Scotland

Recycling refunds 'could cut litter'

  • 25 August 2013
  • From the section Scotland
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Litter in a bin
Image caption Mr Lochhead says he wants to make Scotland a land where littering is no longer acceptable

Schemes which offer an incentive for recycling drinks containers could help tackle Scotland's litter problem, according to the environment secretary.

Richard Lochhead is to look at the feasibility of taking up a deposit refund scheme which operates in Sweden.

It works by adding a small deposit to the cost of a drink which is refunded when the container is returned.

The Swedish system covers both cans and bottles.

Mr Lochhead said it could help address the problem of plastic bottles and cans littering communities in Scotland.

The Scottish government estimates that, on average, four plastic bottles and three drinks cans can be found in every 100m of Scotland's motorways and trunk roads.

The Swedish scheme is said to achieve recycling rates of 85% and generates high value materials to feed Sweden's recycling industries.

'Recycle and Reward'

In Scotland, eight different Recycle and Reward schemes have been piloted since the start of this year.

The programme, managed by Zero Waste Scotland, will help assess whether such schemes - which offer incentives such as vouchers, donations to charities or money back - can increase recycling rates and reduce the amount of used drinks containers going to landfill in Scotland.

Soft drinks firm AG Barr, which makes Irn Bru, has offered deposit refunds on its glass bottles for some 140 years.

Commercial director Jonathan Kemp explained: "We deliver into the shops a returnable glass bottle. The bottle sells for about £1 and then when people bring it back to the shop, they get 30p back.

"We then go back to the shop, collect the bottle, bring it back to the factory, wash it out, recycle the label and the cap and then we use it again and it goes back to the shop."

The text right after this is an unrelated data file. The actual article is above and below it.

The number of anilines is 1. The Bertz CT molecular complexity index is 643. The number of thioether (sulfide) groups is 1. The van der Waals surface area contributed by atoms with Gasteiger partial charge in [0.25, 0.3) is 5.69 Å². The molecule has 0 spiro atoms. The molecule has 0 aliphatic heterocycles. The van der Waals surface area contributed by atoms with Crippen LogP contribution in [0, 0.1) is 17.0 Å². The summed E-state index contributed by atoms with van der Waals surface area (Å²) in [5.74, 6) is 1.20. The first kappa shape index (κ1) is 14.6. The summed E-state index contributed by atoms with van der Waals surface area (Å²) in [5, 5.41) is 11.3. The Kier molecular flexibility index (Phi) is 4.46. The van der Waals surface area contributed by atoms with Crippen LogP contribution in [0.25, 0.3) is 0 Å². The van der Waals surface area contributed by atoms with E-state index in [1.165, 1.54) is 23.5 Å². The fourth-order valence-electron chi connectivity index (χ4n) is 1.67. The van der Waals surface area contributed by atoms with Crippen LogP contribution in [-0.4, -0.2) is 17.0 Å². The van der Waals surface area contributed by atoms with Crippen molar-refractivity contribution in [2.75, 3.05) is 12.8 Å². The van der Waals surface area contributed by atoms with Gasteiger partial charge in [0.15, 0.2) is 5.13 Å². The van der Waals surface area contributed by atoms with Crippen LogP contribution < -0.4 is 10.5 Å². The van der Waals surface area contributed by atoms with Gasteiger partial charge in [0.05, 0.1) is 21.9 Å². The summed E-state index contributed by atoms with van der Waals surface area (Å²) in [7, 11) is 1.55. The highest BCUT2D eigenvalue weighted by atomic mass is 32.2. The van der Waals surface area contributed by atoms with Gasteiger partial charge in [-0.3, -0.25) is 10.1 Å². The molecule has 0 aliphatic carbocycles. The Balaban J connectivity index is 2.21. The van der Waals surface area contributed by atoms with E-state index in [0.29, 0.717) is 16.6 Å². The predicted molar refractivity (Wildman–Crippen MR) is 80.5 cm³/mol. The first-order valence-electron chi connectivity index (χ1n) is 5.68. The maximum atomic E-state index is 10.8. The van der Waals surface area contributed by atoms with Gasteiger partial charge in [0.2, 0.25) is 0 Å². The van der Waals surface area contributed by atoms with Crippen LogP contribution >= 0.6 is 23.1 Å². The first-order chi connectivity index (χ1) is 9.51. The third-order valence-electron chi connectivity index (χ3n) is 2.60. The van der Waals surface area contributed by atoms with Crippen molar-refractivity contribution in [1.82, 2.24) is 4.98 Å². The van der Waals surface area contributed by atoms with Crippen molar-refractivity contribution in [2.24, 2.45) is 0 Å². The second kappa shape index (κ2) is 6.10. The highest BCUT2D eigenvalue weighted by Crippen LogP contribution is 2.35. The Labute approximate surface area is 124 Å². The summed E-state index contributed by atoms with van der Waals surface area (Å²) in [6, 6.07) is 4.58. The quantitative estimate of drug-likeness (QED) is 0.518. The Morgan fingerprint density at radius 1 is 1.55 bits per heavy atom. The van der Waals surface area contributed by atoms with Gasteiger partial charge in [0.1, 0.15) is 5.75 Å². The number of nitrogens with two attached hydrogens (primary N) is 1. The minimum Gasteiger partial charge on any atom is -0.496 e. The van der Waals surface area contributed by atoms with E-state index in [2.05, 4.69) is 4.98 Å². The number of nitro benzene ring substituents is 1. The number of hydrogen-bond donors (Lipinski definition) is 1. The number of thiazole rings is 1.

Market changes

The Cumbernauld-based company sells about 12 million returnable glass bottles a year but Mr Kemp said several factors had affected that market over the years.

He explained: "Over time, the number of corner shops that sell these returnable glass bottles has declined, and the large supermarkets don't do the returnable glass bottles.

"More people are buying cans and plastic bottles and I think we are all very keen to see the recycling rates of the plastic bottles and cans increase."

Mr Lochhead said he wanted to make Scotland "a land where littering is no longer acceptable".

Deposit Refund Scheme

He continued: "The Deposit Refund Scheme in Sweden is a great example of how a country has promoted the benefits of recycling into everyday life whilst also having a positive impact on litter.

"The scheme has also created new industries and investment in jobs and skills to process these valuable materials - something I want to see emulated for Scotland's economy."

He added: "We want to encourage more Scots to recycle and, in turn, help deal with our litter problem, so it is right that we reflect on how this model could work in Scotland."

Each year, about 22,000 tonnes of plastic drinks bottles alone go to landfill in Scotland.

If that amount was separated for recycling, it is estimated that it could be worth about £6m to the economy.

Keep Britain Tidy campaigns director Andy Walker welcomed the Scottish initiative.

He said: "It is good to see Scotland contemplating a bottle deposit scheme.

"Incentivising people to do the right thing is a good thing and evidence from other countries shows that such initiatives can reduce littering dramatically.

"Cleaning up littler costs local authorities £1bn in England.

"It would be good to see schemes like the one in Scotland investigated south of the border too."

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